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ICT and Development: Does access to advanced ICT benefit the poor?


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DM 218 Information Communications Technology
Master in development Management

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ICT and Development: Does access to advanced ICT benefit the poor?

  1. 1. DM 218 Information Technology Management ICT & Development
  2. 2. The world’s poorest two billion people desperately need healthcares not laptops.. Mothers are going to walk right up that computer and say” My children are dying what can you do?” They’re not going to sit there and, like browse eBay or something. What they want is for their children to live. Do you really have to put in computers to figure that out? Bill Gates – Chairman and Chief Software Architect, Microsoft
  3. 3. Defining ICT • Refer to technologies (web-based, SMS, MIS, lans) that facilitate by electronic means the creation, storage management and dissemination of information (Digital Opportunities Task force,2002) • As a vehicle for communication rather than simply a means of processing information (Curtain, 2004)
  4. 4. Types of ICTs • Old – newspapers, radio and television • New – networked computers, satellite-sources communications, wireless technology and the internet. A feature of these technologies is their capacity to be networked and interlinked to form a massive infrastructure of interconnected telephone services, standardized computing hardware, the internet, radio and TV, which reaches every corner of the globe.
  5. 5. Definition of Development A critical factor that has to be considered in the application of ICT for development is whether it serves the poor especially with respect to dimensions of poverty such as health, lack of voice and lack of information (Curtain, 2004)
  6. 6. Development Projects Development projects pertain to activities that relate to the socio-economic well being of the country or the community. This involves activities related to health, education, commerce, the environment and governance. These are projects administered within the context of an organization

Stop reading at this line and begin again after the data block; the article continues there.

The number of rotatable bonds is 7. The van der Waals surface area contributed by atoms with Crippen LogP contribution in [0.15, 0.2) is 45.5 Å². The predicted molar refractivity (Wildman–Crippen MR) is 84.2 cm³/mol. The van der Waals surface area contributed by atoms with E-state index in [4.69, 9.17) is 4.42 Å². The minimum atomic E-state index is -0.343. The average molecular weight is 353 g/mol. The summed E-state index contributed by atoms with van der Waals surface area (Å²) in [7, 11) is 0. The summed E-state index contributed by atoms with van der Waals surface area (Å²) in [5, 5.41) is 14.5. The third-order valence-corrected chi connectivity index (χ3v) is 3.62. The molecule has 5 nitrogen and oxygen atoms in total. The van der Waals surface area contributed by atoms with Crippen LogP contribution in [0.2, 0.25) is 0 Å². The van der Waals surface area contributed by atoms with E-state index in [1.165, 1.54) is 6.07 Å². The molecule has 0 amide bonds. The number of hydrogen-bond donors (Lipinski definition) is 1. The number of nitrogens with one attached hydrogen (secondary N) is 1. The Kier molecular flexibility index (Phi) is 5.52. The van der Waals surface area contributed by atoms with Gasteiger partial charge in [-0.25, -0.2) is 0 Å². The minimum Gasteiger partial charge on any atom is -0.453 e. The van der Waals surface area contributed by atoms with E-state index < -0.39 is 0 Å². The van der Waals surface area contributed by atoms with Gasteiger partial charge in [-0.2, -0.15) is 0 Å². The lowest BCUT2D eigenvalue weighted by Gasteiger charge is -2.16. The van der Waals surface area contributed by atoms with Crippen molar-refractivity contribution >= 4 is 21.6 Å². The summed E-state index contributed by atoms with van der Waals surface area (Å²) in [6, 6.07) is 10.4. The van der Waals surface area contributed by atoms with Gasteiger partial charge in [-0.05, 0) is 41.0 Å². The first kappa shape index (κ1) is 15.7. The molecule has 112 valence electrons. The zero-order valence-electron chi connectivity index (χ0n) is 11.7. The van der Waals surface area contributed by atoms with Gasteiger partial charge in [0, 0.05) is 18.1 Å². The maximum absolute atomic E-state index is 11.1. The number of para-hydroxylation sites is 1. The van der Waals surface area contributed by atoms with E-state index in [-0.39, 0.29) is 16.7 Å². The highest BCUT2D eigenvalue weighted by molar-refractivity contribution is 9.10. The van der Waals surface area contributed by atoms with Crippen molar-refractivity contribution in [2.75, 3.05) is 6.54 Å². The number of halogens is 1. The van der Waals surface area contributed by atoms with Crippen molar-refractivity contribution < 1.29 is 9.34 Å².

7. 7. As such, understanding the definitions of ICTs and development, Tiglao & Alampay (2003) highlights the ICT projects that have direct impact on empowering people in poor communities as well as impact on alleviating poverty and addressing the MDGs
  8. 8. Reclassification of ICT4D World Summit on the Information Society (WSIS) ICT4D Typology ICT Application Political/Governance/empower ment E-government Economic/Livelihood E-business E-employment E-agriculture Social/Education E-learning E-health E-environment Infrastructure/Access E-science
  9. 9. The UN Millennium Development Goals • MDG is a system of time bound and measurable goals and targets that the 191 member states on the UNs have committed to during the UN Millennium Summit in Sept. 2000. • The goals and targets cut across three broad sectors of development: a. Economic well-being b. Social development c. Environmental sustainability and regeneration
  10. 10. • The system seeks to enhance the capability of member states in achieving development by combating poverty, hunger, disease, illiteracy, environmental degradation and discrimination against women as well as commitment to human rights, good governance and democracy The UN Millennium Development Goals
  11. 11. • The Millennium declaration clearly recognizes the potential and crucial role that information and communication technologies can play in meeting the development goals as contained in target 18, which states that “in co-operation with the private sector, make available the benefits of new technologies, especially information and communication” The UN Millennium Development Goals
  12. 12. Global Perspective of ICT for Development
  13. 13. The WSIS (2003) identified the five (5) priority themes and their respective sub-themes under its ICT4D platforms 1. Innovating for Equitable Access a. Access/connectivity/last/first mile innovation including WIFI b. Financing ICT4D c. Affordable solutions d. Open solutions/open source